“What did you get scared of?” Patient asked. “A snake?”

“No. Not a snake. I got scared of falling.”

“When I get scared,” Patient said. “I tuck inside my shell. Or I hide under a rock until I’m not afraid anymore.”

Patient was surprised to see a tiny tear, the size of a dew drop, trickle down Annika’s cheek. “If I hide under a rock I’ll never get home,” she said. “I have to fly to get back to Fairyland. But every time I try, I get scared of falling and my magic goes away.”

This was a problem. Patient wondered how she could help her new friend get home. She thought and thought. Finally, just like a dandelion seed floats through the air on a summer day, an idea floated into Patient’s mind. “I will share my magic with you!” she said.

“You will?” asked Annika, jumping up from the pebble.

“Yes!” Patient said. “I will go with you to fairy land. When you start to get scared, I will be brave and my magic will keep us from falling.”

A worried frown crossed Annika’s face. “But you can’t fly.”

“No,” said Patient. “You’ll carry me. My shell looks heavy, but it is as light as a pea pod.”

Annika wasn’t much bigger than Patient, but she bent down and pulled on Patient’s shell. “You’re right! You aren’t heavy at all!”

Holding Patient in her arms, Annika spread her blue wings wide and sailed up into the sky. They raced past a bumblebee, drinking nectar from a patch of clover. “Hello!” Patient called to the bee. She couldn’t help but giggle. She was used to sliding so slowly across the ground. It was fun to go fast.

When they passed under the dark shadow of a tree, Annika began to totter, her wings sputtering, spinning them both lopsided. “I’m going to fall!” she cried.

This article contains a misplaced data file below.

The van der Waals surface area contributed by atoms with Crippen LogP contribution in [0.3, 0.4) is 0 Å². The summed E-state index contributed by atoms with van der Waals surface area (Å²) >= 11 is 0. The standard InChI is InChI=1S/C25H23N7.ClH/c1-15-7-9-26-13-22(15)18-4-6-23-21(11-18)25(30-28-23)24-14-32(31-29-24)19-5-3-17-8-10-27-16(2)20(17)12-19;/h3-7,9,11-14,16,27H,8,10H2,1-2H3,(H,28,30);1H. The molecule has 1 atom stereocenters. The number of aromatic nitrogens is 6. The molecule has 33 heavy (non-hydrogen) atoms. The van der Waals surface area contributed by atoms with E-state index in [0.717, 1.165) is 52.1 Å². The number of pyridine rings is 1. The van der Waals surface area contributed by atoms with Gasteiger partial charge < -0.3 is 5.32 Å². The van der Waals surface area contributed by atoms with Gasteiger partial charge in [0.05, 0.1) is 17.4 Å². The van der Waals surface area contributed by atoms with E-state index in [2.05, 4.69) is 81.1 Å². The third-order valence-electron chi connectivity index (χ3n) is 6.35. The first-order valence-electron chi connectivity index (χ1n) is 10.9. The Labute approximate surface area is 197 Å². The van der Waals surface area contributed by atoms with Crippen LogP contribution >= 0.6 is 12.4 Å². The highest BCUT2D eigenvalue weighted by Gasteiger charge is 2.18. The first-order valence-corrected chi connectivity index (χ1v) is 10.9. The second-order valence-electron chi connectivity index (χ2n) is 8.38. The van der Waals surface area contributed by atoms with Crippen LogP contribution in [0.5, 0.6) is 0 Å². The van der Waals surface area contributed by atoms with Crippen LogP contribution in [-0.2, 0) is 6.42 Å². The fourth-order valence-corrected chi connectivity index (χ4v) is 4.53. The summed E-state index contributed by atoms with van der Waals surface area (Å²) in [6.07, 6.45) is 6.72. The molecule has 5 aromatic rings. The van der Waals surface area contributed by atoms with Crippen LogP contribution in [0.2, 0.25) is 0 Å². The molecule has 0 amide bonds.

“No you’re not,” Patient called. “You’re doing great!”

Annika listened to Patient and straightened her wings. The magic was working. “We’re almost there!” she said.

Ahead a rainbow stretched across the sky. Annika flew straight through it. On the other side, Patient discovered a world full of beauty and magic. A trickling waterfall tumbled down from a tall green tree, and all around there were colorful flowers, dotted mushrooms, and smooth pebbles. Fairies were everywhere, flying, dancing and singing.

“Annika! You made it home!” the fairies called.

“Yes! Because of Patient.”

The fairies fluttered around Patient, saying hello, touching her smooth shell, smiling and laughing. Patient had never had so many friends before.

Annika set Patient on the ground next to a pink dahlia. “Thank you for sharing your magic with me, Patient. What can I do to repay you?”

Patient looked around at all the pretty fairies, the magical waterfall, and the flowers. “You don’t have to repay me. But this is the most beautiful place I have ever seen. Would it be alright if I stayed here with you for awhile?”

“Oh, Patient,” Annika said with a giggle. “You can stay here forever.”

And that’s just what Patient did.

story by Janessa Ransom


  1. So sweet and creative Janessa. I'm waiting to buy your first published novel.